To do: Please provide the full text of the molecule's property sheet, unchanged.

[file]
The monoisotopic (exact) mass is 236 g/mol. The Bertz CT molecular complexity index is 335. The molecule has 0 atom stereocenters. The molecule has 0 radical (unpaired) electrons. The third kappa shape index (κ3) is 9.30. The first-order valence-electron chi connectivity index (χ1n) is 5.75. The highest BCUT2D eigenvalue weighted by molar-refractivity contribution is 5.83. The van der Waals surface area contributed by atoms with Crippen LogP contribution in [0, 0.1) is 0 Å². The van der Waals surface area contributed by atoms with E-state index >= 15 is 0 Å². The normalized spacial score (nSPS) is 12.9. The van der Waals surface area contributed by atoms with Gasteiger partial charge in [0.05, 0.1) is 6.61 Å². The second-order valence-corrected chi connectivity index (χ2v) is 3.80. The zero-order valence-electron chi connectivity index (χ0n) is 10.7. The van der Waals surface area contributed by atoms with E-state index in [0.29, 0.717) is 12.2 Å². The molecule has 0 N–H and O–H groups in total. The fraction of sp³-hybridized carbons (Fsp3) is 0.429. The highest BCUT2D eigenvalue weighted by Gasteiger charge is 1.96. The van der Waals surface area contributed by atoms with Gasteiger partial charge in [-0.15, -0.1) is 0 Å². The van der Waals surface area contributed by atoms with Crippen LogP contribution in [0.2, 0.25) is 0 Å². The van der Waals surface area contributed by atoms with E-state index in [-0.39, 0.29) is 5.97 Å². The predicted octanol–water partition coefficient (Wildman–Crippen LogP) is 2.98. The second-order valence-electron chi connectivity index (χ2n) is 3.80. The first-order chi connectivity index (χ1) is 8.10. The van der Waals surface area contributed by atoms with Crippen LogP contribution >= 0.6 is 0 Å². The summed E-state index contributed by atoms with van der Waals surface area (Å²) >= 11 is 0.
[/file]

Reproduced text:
The monoisotopic (exact) mass is 236 g/mol. The Bertz CT molecular complexity index is 335. The molecule has 0 atom stereocenters. The molecule has 0 radical (unpaired) electrons. The third kappa shape index (κ3) is 9.30. The first-order valence-electron chi connectivity index (χ1n) is 5.75. The highest BCUT2D eigenvalue weighted by molar-refractivity contribution is 5.83. The van der Waals surface area contributed by atoms with Crippen LogP contribution in [0, 0.1) is 0 Å². The van der Waals surface area contributed by atoms with E-state index >= 15 is 0 Å². The normalized spacial score (nSPS) is 12.9. The van der Waals surface area contributed by atoms with Gasteiger partial charge in [0.05, 0.1) is 6.61 Å². The second-order valence-corrected chi connectivity index (χ2v) is 3.80. The zero-order valence-electron chi connectivity index (χ0n) is 10.7. The van der Waals surface area contributed by atoms with E-state index in [0.29, 0.717) is 12.2 Å². The molecule has 0 N–H and O–H groups in total. The fraction of sp³-hybridized carbons (Fsp3) is 0.429. The highest BCUT2D eigenvalue weighted by Gasteiger charge is 1.96. The van der Waals surface area contributed by atoms with Gasteiger partial charge in [-0.15, -0.1) is 0 Å². The van der Waals surface area contributed by atoms with Crippen LogP contribution in [0.2, 0.25) is 0 Å². The van der Waals surface area contributed by atoms with E-state index in [-0.39, 0.29) is 5.97 Å². The predicted octanol–water partition coefficient (Wildman–Crippen LogP) is 2.98. The second-order valence-electron chi connectivity index (χ2n) is 3.80. The first-order chi connectivity index (χ1) is 8.10. The van der Waals surface area contributed by atoms with Crippen LogP contribution >= 0.6 is 0 Å². The summed E-state index contributed by atoms with van der Waals surface area (Å²) >= 11 is 0.